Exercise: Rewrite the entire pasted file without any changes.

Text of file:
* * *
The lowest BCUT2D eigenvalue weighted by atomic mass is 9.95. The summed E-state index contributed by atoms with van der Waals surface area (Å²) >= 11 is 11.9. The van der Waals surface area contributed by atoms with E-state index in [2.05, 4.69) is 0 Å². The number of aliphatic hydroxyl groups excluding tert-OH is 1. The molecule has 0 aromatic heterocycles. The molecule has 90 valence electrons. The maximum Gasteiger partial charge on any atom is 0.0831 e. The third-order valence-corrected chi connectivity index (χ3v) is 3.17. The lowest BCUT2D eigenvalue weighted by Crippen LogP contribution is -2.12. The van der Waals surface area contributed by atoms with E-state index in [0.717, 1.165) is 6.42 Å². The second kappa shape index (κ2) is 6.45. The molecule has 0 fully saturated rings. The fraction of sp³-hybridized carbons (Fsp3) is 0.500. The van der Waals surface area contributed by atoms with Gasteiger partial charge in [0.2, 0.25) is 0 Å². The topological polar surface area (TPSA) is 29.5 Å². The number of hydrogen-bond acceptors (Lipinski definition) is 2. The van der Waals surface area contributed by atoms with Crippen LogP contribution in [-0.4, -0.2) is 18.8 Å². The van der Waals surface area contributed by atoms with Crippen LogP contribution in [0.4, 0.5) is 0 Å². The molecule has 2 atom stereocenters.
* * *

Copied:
The lowest BCUT2D eigenvalue weighted by atomic mass is 9.95. The summed E-state index contributed by atoms with van der Waals surface area (Å²) >= 11 is 11.9. The van der Waals surface area contributed by atoms with E-state index in [2.05, 4.69) is 0 Å². The number of aliphatic hydroxyl groups excluding tert-OH is 1. The molecule has 0 aromatic heterocycles. The molecule has 90 valence electrons. The maximum Gasteiger partial charge on any atom is 0.0831 e. The third-order valence-corrected chi connectivity index (χ3v) is 3.17. The lowest BCUT2D eigenvalue weighted by Crippen LogP contribution is -2.12. The van der Waals surface area contributed by atoms with E-state index in [0.717, 1.165) is 6.42 Å². The second kappa shape index (κ2) is 6.45. The molecule has 0 fully saturated rings. The fraction of sp³-hybridized carbons (Fsp3) is 0.500. The van der Waals surface area contributed by atoms with Gasteiger partial charge in [0.2, 0.25) is 0 Å². The topological polar surface area (TPSA) is 29.5 Å². The number of hydrogen-bond acceptors (Lipinski definition) is 2. The van der Waals surface area contributed by atoms with Crippen LogP contribution in [-0.4, -0.2) is 18.8 Å². The van der Waals surface area contributed by atoms with Crippen LogP contribution in [0.4, 0.5) is 0 Å². The molecule has 2 atom stereocenters.